Friday, March 9, 2018

'It's a yellow way to get out of a hole, Gatlin -- abandoning a white man in this country."

A common theme makes Ralph R. Perry's "Congo Sun" and W. Townend's "Red" appropriate bookends for the September 8, 1926 issue of Adventure. Both stories quite consciously attack the anarchically egalitarian attitude that "no one's any better than I am." In the Townend story, as regular readers will recall, a merchant-marine communist discovers his own superiority to the trash of proletarian London and emerges as a leader of men. In Perry's a frustrated first mate struggles to break the resistance of a crew of trash against an erratic captain. There's really a threeway struggle among First Mate Tom Cole, the hero, Captain Gatlin, who careens between cowardly indulgence of a malcontent crew and irrational rage against them, and Seaman Sutson, self-appointed ringleader of a bad crew of deckhands. Cole understands that someone like Sutson has to be brought to heel as soon as possible, but Gatlin fears the harm to his record should violence have to be employed against the crew. Cole doesn't necessarily think violence is the only solution, but while force may not be the only thing Sutson understands, forcefulness in manner may be the only other thing. As the ship heads up the Congo to pick up loads of lumber the equatorial heat gets to everybody and Gatlin grows increasingly intolerant of Sutson's goldbricking ways while Cole worries that it's too late to tame Sutson without violence. A sunstruck Gatlin has an alternative, which is to abandon Sutson and his buddies in a jungle town where they've been drinking the latest advance on their salaries extorted from the captain. While Cole feels that Sutson deserves such a fate, it still seems wrong to him somehow, and when Gatlin finally collapses from exhaustion, our hero uses his temporary authority to finally force the issue with the defiant seaman.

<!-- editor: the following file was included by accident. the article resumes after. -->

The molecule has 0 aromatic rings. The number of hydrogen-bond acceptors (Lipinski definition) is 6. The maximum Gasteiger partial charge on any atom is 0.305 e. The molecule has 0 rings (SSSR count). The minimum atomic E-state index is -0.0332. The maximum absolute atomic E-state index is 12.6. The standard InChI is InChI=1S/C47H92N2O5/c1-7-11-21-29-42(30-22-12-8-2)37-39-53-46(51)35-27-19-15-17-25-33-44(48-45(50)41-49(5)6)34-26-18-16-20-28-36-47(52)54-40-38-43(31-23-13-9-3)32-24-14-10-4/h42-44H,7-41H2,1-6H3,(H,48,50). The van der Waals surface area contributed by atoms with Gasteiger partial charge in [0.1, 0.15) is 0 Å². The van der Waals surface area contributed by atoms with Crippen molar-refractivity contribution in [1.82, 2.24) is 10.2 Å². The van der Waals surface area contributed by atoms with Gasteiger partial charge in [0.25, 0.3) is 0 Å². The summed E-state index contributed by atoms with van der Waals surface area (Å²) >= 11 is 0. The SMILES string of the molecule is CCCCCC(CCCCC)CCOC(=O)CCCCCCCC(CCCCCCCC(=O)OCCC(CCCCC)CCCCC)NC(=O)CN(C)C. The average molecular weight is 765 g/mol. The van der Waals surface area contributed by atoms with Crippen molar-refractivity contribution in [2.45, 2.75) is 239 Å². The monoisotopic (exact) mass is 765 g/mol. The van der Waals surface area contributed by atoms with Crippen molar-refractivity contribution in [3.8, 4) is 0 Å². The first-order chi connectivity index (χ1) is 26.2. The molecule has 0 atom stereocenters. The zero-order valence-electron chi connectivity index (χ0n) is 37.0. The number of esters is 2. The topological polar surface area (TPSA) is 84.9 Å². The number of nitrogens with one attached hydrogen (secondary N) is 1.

This isn't the sort of adventure thriller that Perry would write later in his Bellow Bill Williams series for Argosy. Instead, it's a character study of the shifting moods of mate and captain amid gradually increasing suspense as Perry delays the inevitable hand-to-hand showdown between Cole and Sutson. When that finally comes, Perry makes the blowoff surprising brief but unsurprisingly brutal. It works somehow; Cole breaking Sutson's arm is more abruptly decisive than the pages of knock-down and drag-out another writer might attempt. Despite the title, Perry has little to say about Africa or Africans, apart from noting, despite his characters' free use of the n-word, that native krooboys are more dependable workers than white trash like Sutson. In "Congo Sun" and "Red," pulp fiction seems to be preparing readers not only to pass the expected tests of courage and responsibility, but to take authority over others and prove that not everyone is as good as they are. Another way of putting it is that pulp, at least as published by Adventure editor Arthur Sullivant Hoffman, favors meritocracy over egalitarianism, or prefers a meritocratic egalitarianism that rewards talent and character regardless of class (see "Red") over an egalitarianism that stubbornly rejects all meritocratic distinctions. To look at it yet another way, modern critics may focus on how pulp affirms racial hierarchies, but pulp stories often require stiff-necked whites to bow before heroic characters as well, sometimes after struggles nearly as difficult as any empire's civilizing mission.

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